BP Basics

How To Measure Blood Pressure?

Blood pressure is measured in the form of two numbers, namely, the systolic blood pressure and the diastolic blood pressure. It is written as 120/80, where 120 is the systolic pressure and 80 is the diastolic pressure.

Systolic pressure is the pressure of the blood when the heart beats. This is the highest pressure exerted by the blood. On the other hand, diastolic pressure is the pressure of the blood when the heart rests between beats. This is the lowest pressure exerted by the blood.

You can measure your blood pressure in two different manners. That is, using the cuff or by measuring it digitally.

The cuff is the most common way of measuring blood pressure. It is wrapped around your upper arm and a tube connects the cuff to a reservoir of mercury at the bottom of a vertical glass tube. There is a rubber bulb, which is used to blow air into the cuff. Thus pressure generated in the cuff moves the mercury in the column. The mercury goes up with a heart beat and comes down, when the heart is resting between the beats.

Digitally, there are two ways of measuring blood pressure. These are:

1) The Auscultatory method
2) The Oscillometric method

Auscultatory method
In the auscultatory method, a stethoscope and a sphygmomanometer are used. In this method, an inflatable cuff is placed around the upper arm, at roughly the same vertical height as the heart. This cuff is attached to mercury. The cuff is inflated manually by squeezing a rubber bulb repeatedly until the artery is completely occluded.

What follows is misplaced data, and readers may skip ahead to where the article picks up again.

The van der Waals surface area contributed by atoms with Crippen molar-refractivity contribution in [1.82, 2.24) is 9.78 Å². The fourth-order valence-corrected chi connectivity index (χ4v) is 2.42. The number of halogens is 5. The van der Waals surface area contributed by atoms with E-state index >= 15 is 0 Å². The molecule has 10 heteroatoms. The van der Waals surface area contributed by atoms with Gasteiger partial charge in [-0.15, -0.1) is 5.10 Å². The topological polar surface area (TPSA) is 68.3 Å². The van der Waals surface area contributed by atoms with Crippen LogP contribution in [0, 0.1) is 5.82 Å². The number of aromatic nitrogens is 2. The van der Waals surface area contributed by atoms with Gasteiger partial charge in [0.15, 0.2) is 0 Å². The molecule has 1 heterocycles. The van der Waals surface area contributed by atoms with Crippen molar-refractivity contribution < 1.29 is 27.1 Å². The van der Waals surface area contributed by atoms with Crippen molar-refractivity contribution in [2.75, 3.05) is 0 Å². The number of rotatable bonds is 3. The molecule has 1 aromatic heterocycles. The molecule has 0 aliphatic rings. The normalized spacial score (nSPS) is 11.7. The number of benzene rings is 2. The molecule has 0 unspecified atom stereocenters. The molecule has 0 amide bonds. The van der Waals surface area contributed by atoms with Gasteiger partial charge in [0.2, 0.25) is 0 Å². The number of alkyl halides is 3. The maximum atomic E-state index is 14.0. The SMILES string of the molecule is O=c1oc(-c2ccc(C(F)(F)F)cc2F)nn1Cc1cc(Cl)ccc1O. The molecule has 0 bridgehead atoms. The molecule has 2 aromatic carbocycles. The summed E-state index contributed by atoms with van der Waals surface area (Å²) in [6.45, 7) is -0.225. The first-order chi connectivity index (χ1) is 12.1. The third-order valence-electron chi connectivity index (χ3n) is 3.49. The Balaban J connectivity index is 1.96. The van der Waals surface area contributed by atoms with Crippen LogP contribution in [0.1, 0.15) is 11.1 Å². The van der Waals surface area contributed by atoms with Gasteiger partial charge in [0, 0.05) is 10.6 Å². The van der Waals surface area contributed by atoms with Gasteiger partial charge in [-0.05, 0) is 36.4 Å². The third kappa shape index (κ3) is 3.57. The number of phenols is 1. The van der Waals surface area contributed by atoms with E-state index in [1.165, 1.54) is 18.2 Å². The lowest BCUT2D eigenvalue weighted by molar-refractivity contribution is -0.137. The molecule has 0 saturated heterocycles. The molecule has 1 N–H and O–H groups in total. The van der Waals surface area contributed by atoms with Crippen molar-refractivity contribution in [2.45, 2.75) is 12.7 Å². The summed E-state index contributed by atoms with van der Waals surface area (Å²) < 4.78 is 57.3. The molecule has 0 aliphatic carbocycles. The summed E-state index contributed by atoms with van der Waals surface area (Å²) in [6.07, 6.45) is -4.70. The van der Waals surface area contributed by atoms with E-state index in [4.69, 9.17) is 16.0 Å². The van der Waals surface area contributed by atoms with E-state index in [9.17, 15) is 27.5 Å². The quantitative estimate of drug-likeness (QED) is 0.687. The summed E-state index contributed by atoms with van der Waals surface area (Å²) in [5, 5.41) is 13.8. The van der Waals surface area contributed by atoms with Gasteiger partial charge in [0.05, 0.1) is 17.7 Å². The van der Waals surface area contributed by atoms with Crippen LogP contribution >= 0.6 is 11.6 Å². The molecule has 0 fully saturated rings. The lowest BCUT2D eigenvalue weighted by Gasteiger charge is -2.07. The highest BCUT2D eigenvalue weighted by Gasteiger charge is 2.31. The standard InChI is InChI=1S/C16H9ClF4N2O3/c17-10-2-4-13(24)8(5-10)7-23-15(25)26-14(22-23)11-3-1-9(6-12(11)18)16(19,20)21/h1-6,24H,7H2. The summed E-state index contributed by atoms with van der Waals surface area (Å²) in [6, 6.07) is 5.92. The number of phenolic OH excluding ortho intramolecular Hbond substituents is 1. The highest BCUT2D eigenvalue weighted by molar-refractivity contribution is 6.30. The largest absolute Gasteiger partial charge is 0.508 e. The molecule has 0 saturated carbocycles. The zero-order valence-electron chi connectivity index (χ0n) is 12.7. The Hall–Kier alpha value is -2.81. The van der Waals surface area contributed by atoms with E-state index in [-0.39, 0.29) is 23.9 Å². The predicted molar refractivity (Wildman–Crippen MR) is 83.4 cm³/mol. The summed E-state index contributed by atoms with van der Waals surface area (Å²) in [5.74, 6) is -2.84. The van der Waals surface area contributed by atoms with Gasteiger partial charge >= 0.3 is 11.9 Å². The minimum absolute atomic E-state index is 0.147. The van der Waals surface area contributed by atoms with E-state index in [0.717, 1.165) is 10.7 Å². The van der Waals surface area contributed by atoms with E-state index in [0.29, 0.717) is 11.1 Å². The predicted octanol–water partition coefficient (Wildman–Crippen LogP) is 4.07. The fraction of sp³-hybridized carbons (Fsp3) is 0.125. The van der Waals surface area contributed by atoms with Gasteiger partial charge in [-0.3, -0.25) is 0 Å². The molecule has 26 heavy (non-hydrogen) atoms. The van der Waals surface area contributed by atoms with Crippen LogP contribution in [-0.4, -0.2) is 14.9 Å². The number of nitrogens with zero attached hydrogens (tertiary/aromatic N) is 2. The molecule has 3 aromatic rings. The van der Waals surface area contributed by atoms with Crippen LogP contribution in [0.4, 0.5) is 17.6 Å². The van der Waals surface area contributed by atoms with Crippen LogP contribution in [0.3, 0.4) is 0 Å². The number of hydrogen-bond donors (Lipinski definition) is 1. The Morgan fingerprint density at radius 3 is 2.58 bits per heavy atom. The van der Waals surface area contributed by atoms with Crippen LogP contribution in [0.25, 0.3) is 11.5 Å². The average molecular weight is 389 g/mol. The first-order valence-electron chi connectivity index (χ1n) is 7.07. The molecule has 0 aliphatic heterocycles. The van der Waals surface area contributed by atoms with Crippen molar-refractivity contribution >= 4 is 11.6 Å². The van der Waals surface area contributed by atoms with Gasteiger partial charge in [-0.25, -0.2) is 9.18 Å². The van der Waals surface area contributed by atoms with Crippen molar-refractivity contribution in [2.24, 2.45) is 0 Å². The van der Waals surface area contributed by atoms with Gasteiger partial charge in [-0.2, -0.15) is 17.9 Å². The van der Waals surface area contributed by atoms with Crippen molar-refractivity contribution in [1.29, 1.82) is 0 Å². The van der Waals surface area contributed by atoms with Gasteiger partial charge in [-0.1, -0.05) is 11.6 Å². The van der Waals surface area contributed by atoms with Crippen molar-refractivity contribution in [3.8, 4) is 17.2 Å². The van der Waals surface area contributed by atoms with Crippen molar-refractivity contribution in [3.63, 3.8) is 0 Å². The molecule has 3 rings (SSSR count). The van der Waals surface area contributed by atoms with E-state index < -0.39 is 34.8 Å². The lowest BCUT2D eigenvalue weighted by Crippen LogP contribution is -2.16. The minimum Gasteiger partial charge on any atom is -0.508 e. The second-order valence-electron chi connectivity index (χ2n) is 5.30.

The pressure in the cuff is slowly reduced. When the blood starts flowing again, a whooshing or pounding sound is heard. The pressure at this point is called systolic pressure. Then the pressure in the cuff is further reduced, till no sound is heard. The pressure at this point is called diastolic blood pressure.

Both these pressures are recorded to find out the accurate blood pressure.

Oscillometric method
Oscillometric method is similar to the auscultatory method functionally. It is used in long-term measurement as well as in clinical practice.

The cuff in this type of manometer comes with an electronic pressure sensor fitted in the cuff to detect the blood flow. In this method, the mercury manometer is fitted on the wrist, elevated to the height of the heart, though the upper arm is always preferred. The cuff is inflated and released by an electrically operated pump, which then gives out a numerical readout of the blood pressure.

Oscillometric measurement does not require much skills and is easy to use by even non-trained staff and by the patient themselves.